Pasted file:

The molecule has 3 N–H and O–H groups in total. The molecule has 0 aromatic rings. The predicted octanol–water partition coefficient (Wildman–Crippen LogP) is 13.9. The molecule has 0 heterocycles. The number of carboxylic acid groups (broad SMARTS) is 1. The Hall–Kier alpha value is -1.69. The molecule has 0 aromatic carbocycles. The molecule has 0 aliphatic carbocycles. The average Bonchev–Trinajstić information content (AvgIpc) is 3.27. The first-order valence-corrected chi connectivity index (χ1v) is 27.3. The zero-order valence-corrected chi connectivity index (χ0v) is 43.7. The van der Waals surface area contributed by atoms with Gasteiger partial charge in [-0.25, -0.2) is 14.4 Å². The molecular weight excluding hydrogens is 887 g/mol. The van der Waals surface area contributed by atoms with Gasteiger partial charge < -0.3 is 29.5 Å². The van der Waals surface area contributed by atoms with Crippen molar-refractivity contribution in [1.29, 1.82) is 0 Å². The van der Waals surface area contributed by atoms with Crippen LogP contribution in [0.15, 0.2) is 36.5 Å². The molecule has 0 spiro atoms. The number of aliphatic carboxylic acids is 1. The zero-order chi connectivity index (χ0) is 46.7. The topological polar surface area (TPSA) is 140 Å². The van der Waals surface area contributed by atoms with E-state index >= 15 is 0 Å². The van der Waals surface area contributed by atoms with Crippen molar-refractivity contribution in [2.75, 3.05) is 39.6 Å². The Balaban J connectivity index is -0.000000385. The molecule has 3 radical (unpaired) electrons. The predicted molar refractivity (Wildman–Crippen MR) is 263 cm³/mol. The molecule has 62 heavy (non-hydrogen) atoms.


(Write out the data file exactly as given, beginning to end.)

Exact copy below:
The molecule has 3 N–H and O–H groups in total. The molecule has 0 aromatic rings. The predicted octanol–water partition coefficient (Wildman–Crippen LogP) is 13.9. The molecule has 0 heterocycles. The number of carboxylic acid groups (broad SMARTS) is 1. The Hall–Kier alpha value is -1.69. The molecule has 0 aromatic carbocycles. The molecule has 0 aliphatic carbocycles. The average Bonchev–Trinajstić information content (AvgIpc) is 3.27. The first-order valence-corrected chi connectivity index (χ1v) is 27.3. The zero-order valence-corrected chi connectivity index (χ0v) is 43.7. The van der Waals surface area contributed by atoms with Gasteiger partial charge in [-0.25, -0.2) is 14.4 Å². The molecular weight excluding hydrogens is 887 g/mol. The van der Waals surface area contributed by atoms with Gasteiger partial charge < -0.3 is 29.5 Å². The van der Waals surface area contributed by atoms with Crippen molar-refractivity contribution in [1.29, 1.82) is 0 Å². The van der Waals surface area contributed by atoms with Crippen LogP contribution in [0.15, 0.2) is 36.5 Å². The molecule has 0 spiro atoms. The number of aliphatic carboxylic acids is 1. The zero-order chi connectivity index (χ0) is 46.7. The topological polar surface area (TPSA) is 140 Å². The van der Waals surface area contributed by atoms with E-state index >= 15 is 0 Å². The van der Waals surface area contributed by atoms with Crippen molar-refractivity contribution in [2.75, 3.05) is 39.6 Å². The Balaban J connectivity index is -0.000000385. The molecule has 3 radical (unpaired) electrons. The predicted molar refractivity (Wildman–Crippen MR) is 263 cm³/mol. The molecule has 62 heavy (non-hydrogen) atoms.